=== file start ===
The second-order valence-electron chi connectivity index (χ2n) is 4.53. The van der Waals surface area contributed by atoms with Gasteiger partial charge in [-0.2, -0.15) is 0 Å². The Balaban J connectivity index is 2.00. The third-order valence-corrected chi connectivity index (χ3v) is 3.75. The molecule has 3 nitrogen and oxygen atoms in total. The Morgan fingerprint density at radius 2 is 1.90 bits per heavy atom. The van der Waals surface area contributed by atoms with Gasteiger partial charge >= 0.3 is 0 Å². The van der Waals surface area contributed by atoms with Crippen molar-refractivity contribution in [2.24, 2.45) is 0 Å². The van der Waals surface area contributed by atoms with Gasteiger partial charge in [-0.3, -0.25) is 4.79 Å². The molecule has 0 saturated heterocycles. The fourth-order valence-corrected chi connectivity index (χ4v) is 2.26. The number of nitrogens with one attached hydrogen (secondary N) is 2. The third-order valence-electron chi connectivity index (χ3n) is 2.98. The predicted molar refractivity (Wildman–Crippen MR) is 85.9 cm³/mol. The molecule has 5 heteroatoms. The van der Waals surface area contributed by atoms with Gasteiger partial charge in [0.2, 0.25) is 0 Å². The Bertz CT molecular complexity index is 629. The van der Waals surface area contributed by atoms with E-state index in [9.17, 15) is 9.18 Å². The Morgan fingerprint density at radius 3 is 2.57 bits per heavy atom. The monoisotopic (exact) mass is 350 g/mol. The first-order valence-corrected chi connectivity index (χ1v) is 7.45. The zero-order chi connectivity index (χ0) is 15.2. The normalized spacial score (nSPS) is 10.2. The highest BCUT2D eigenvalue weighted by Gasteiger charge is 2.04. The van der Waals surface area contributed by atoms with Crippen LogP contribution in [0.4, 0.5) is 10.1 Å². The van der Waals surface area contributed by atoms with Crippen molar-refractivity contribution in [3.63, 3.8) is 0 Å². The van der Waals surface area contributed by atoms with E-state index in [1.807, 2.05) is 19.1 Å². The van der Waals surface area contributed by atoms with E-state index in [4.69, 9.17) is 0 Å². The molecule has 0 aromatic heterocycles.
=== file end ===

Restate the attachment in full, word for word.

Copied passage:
The second-order valence-electron chi connectivity index (χ2n) is 4.53. The van der Waals surface area contributed by atoms with Gasteiger partial charge in [-0.2, -0.15) is 0 Å². The Balaban J connectivity index is 2.00. The third-order valence-corrected chi connectivity index (χ3v) is 3.75. The molecule has 3 nitrogen and oxygen atoms in total. The Morgan fingerprint density at radius 2 is 1.90 bits per heavy atom. The van der Waals surface area contributed by atoms with Gasteiger partial charge >= 0.3 is 0 Å². The van der Waals surface area contributed by atoms with Crippen molar-refractivity contribution in [2.24, 2.45) is 0 Å². The van der Waals surface area contributed by atoms with Gasteiger partial charge in [-0.3, -0.25) is 4.79 Å². The molecule has 0 saturated heterocycles. The fourth-order valence-corrected chi connectivity index (χ4v) is 2.26. The number of nitrogens with one attached hydrogen (secondary N) is 2. The third-order valence-electron chi connectivity index (χ3n) is 2.98. The predicted molar refractivity (Wildman–Crippen MR) is 85.9 cm³/mol. The molecule has 5 heteroatoms. The van der Waals surface area contributed by atoms with Gasteiger partial charge in [0.2, 0.25) is 0 Å². The Bertz CT molecular complexity index is 629. The van der Waals surface area contributed by atoms with E-state index in [9.17, 15) is 9.18 Å². The Morgan fingerprint density at radius 3 is 2.57 bits per heavy atom. The monoisotopic (exact) mass is 350 g/mol. The first-order valence-corrected chi connectivity index (χ1v) is 7.45. The zero-order chi connectivity index (χ0) is 15.2. The normalized spacial score (nSPS) is 10.2. The highest BCUT2D eigenvalue weighted by Gasteiger charge is 2.04. The van der Waals surface area contributed by atoms with Crippen LogP contribution in [0.4, 0.5) is 10.1 Å². The van der Waals surface area contributed by atoms with Crippen molar-refractivity contribution in [3.63, 3.8) is 0 Å². The van der Waals surface area contributed by atoms with E-state index in [1.807, 2.05) is 19.1 Å². The van der Waals surface area contributed by atoms with E-state index in [4.69, 9.17) is 0 Å². The molecule has 0 aromatic heterocycles.